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Book Review: Little Wonder by Kat Gardiner

Little Wonder by Kat Gardiner


It’s the last Monday in November.

I just left on a ferry from Lopez Island to Anacortes, the setting for Kat Gardiner’s new book, Little Wonder. I’m heading home. It’s dark outside, 9pm; few people on board. It’s an introvert’s dream. In my headphones, The Cure’s “Friday I’m in Love” as done by Yo La Tengo, off a playlist from my island friend Jen. I left her house from my regular bi-weekly visit not long ago.

I’m pondering the nature of this book. It’s small, quite similar in shape, size, and length, to the 33.3 Book Series. Each page is a snapshot in time, at times melancholy and poignant and at times fondly nostalgic and sentimental.

Earlier today, as I set out from Anacortes to Lopez, the boat crawling slowly along due to high winds and high waves, I snapped a photo.

Little Wonder by Kat Gardiner

The waves creating frothier backsplash than normal, the choppiness of the sound tossing this medium-sized vessel around, forcing it to succumb to nature, in a sense. Man versus wild, in action, realtime.


It’s the last Tuesday in November.

That’s what I’ve started calling them. Snippets. These brief literary glimpses into a previous life, a life once had.

Kat Gardiner Little Wonder

I’m alone at The Porterhouse with a beer, some fries, and this book. But I’m not really alone; a line of men stretch out at the bar next to me, flirting with the waitress, hoping for a chance the extroverted woman will show them a little more interest. This introvert, however, is enjoying the book.

These snippets have been inspiring. I’ve started writing in a similar manner, a publicly private and secret journal, recounting modern events, though a much shorter lens: a few days post occurrence.


It’s the last Thursday in November.

Yesterday, I pulled the book out of my backpack and the cover ripped near the spine. It’s an odd break, three inches long. The book is becoming tattered, worn. Far from the pristine, crisp-cornered object that originally arrived in my possession. It now has wabi-sabi, a beauty both imperfect and singular.

No other book has this rip, nor the smudged stain below it.

Book Wabi Sabi

I wonder how it’ll look when I’m done.


It’s the first Sunday in December.

Small business, big competition. It’s fascinating and heartbreaking at the same time; in the small northwest towns near the Canadian border, we have a small business mindset. Support local. But it’s often not enough. Case in point with “Little Wonder”, as Gardiner recounts starting out the front window at the lines pouring out of the nearby Starbucks. What could be done? Going up against a behemoth like that?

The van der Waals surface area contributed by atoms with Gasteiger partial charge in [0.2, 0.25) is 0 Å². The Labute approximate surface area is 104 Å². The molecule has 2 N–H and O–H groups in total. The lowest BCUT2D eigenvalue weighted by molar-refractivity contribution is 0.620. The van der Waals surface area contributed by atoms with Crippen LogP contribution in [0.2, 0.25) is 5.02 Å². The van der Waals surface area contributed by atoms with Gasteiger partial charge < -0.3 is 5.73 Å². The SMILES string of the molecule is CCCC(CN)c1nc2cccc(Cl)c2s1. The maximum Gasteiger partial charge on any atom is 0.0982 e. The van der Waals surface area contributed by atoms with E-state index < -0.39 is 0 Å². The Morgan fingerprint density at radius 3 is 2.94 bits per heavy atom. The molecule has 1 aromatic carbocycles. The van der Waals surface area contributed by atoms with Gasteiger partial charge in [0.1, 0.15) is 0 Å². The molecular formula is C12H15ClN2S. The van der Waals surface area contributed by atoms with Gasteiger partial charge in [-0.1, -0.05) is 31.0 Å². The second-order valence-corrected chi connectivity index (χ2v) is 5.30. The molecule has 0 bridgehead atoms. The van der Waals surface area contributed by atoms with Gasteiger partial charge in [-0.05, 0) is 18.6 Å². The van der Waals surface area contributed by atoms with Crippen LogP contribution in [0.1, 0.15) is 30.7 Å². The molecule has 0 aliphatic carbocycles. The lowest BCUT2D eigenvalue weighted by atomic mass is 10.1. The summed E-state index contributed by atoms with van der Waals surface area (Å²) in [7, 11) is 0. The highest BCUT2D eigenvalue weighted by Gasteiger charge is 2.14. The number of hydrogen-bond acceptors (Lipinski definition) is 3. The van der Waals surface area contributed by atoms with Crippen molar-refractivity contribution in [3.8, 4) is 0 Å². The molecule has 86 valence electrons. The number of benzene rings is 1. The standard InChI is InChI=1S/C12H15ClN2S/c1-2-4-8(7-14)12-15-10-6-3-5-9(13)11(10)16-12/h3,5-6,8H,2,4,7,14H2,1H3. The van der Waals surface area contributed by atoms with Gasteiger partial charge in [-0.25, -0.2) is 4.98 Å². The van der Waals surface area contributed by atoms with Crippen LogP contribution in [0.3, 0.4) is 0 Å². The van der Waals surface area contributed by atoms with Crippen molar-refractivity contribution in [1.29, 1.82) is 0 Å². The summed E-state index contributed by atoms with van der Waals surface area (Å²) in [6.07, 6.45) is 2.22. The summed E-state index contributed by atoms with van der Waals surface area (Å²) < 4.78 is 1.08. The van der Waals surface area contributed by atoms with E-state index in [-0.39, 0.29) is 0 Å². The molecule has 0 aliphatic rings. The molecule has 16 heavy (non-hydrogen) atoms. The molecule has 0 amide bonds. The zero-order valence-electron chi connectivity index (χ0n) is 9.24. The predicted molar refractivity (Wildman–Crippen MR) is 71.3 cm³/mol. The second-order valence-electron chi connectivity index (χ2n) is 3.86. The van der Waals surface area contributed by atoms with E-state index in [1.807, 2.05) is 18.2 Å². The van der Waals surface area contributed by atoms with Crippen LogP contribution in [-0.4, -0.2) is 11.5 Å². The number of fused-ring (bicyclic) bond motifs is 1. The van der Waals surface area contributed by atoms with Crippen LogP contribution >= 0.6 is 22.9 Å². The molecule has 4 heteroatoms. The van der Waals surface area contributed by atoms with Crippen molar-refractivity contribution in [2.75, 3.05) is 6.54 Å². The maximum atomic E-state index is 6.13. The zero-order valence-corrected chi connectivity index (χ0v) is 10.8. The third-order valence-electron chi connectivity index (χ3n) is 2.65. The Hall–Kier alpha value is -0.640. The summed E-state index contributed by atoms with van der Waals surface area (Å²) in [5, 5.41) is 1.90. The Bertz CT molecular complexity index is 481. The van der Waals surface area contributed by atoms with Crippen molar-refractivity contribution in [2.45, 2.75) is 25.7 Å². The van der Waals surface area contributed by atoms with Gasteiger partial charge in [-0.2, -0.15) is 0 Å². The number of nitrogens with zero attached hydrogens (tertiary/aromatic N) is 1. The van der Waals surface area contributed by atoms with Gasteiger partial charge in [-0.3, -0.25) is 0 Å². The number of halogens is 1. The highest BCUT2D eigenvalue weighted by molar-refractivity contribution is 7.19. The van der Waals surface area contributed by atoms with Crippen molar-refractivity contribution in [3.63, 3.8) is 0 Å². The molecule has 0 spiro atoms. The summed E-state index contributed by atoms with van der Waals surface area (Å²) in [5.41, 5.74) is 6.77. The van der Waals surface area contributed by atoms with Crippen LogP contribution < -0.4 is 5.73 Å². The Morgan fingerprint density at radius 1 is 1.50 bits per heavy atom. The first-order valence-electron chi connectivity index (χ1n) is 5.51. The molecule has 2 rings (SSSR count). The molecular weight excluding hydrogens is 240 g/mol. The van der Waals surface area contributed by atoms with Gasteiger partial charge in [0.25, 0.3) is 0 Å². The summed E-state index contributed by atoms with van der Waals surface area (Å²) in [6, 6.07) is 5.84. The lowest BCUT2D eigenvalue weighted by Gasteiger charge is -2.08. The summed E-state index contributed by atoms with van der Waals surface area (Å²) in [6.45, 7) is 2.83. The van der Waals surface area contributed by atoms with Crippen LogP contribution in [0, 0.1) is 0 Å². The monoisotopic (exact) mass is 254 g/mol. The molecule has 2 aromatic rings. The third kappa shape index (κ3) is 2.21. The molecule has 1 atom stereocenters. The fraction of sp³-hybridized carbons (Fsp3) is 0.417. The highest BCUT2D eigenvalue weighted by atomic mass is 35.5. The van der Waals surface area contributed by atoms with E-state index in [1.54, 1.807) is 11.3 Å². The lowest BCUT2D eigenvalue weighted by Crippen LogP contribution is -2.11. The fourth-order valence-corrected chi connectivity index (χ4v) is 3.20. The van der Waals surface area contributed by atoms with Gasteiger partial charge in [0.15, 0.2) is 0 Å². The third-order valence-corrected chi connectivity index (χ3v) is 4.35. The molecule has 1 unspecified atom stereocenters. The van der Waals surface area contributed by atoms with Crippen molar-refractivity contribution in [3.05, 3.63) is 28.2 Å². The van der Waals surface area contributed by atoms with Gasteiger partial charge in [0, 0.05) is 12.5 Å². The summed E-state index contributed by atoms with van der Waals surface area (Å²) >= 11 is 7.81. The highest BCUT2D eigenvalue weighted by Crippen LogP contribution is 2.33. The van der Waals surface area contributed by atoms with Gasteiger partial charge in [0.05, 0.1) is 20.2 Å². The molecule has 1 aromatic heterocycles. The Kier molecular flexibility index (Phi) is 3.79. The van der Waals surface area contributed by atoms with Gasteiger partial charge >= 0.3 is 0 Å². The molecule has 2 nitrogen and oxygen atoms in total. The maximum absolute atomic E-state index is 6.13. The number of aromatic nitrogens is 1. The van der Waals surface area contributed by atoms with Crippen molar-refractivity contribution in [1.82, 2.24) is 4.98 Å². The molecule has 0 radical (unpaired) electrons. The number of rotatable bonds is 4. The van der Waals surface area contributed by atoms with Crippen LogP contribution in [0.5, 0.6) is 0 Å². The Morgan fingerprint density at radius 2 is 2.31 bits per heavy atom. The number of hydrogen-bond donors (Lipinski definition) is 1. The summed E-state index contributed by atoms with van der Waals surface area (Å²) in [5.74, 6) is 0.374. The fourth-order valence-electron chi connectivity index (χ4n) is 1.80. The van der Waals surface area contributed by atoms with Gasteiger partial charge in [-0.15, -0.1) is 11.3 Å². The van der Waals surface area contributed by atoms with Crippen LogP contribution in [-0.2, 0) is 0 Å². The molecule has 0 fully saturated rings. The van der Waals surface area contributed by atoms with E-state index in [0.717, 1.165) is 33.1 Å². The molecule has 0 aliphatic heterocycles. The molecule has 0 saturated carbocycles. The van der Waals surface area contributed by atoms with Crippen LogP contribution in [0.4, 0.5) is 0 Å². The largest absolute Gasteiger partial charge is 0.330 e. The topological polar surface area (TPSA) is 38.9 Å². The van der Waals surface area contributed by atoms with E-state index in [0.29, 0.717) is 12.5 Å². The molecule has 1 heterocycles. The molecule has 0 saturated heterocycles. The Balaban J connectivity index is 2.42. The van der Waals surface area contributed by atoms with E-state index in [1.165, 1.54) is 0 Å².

Gardiner’s style of writing is sometimes witty, filled with a wondrous humor, a lonely sadness, a fond goodbye. Creative and astute, unabashed at the blatantness of failure, of broken dreams, at one moment there’s an inside joke about an oddball frequent customer (Anacortes is filled with them) followed by a painful memory of crying in desperation in an empty, vacant shop.

Each snippet with its unique title, in which the title is sometimes the joke, a brief sentence the punchline:

Don’t tell anyone they’re vegan.

“Little Wonder” is filled with these quips.


Page 61. I’ve had this tiny book for weeks. I just realized there are only 94 pages. What’s taking me so long!?

Am I really that distracted by shiny objects?

Little did I know, I’d get pulled in on this quiet, cold winter Sunday in early December, and I’d finish the book with ease, as Caribou’s One Love spun on the record player beside me, and our fake, sparse, twig LED Christmas tree twinkled elegantly in the corner. Dusk grew near and the sky darkened entirely. 5pm, done.


I slipped down a rabbit hole recently, and I’m not sure I’ll ever fully recover or get out. I took the Myers-Briggs personality quiz (a few times, actually, with consistent results) and I am an INFP. The more I read about this personality type, the more I find how accurate it defines me while also learning more about myself (hows and whys) in the process.

I’m drawn to sadness. I’m attracted to it. It’s part of who I am. And there is no other personality type so attached to it as the INFP. Yes, I have a type, that’s clear to me know.

INFPs see sadness as a step toward something better, as opposed to the crushing hopelessness most others feel in their darkest moments. No other personality type, to my knowledge, will step off a pedestal and join a friend in this sadness to help them crawl their way out.

In some ways, this is why I’m drawn to books like “Little Wonder”–would Kat Gardiner have gone on to write an amazing book had her experience with this little cafe gone any other way? Would she and her husband be where they are today, were it not for each and every one of these little snippets she recounts?


In sadness, there’s always something brighter and shinier just beyond the horizon. It just takes a little time to get there.


Regret is silly. Regret means you wish you weren’t the person you are today, and you’ve backtracked from continual, inner growth to something different. I don’t believe in regret. I believe in processing experiences to better understand them, in relishing in the good moments, in taking lessons from the bad to become a better person next time.

These beliefs coincide with my takeaways from “Little Wonder”, a quick read for anyone but myself, apparently.

And there, I saw it. The title, so blatant, so raw and unassuming. It all came crashing down: “THE PESSIMISM AFTER AN OPTIMIST FAILS.”

Nickname: “Fireball.” Mantra: “Half Glass Full.” More than anything else in this book, that line stood out, impacting me in ways you cannot even imagine; and I got a bit emotional.

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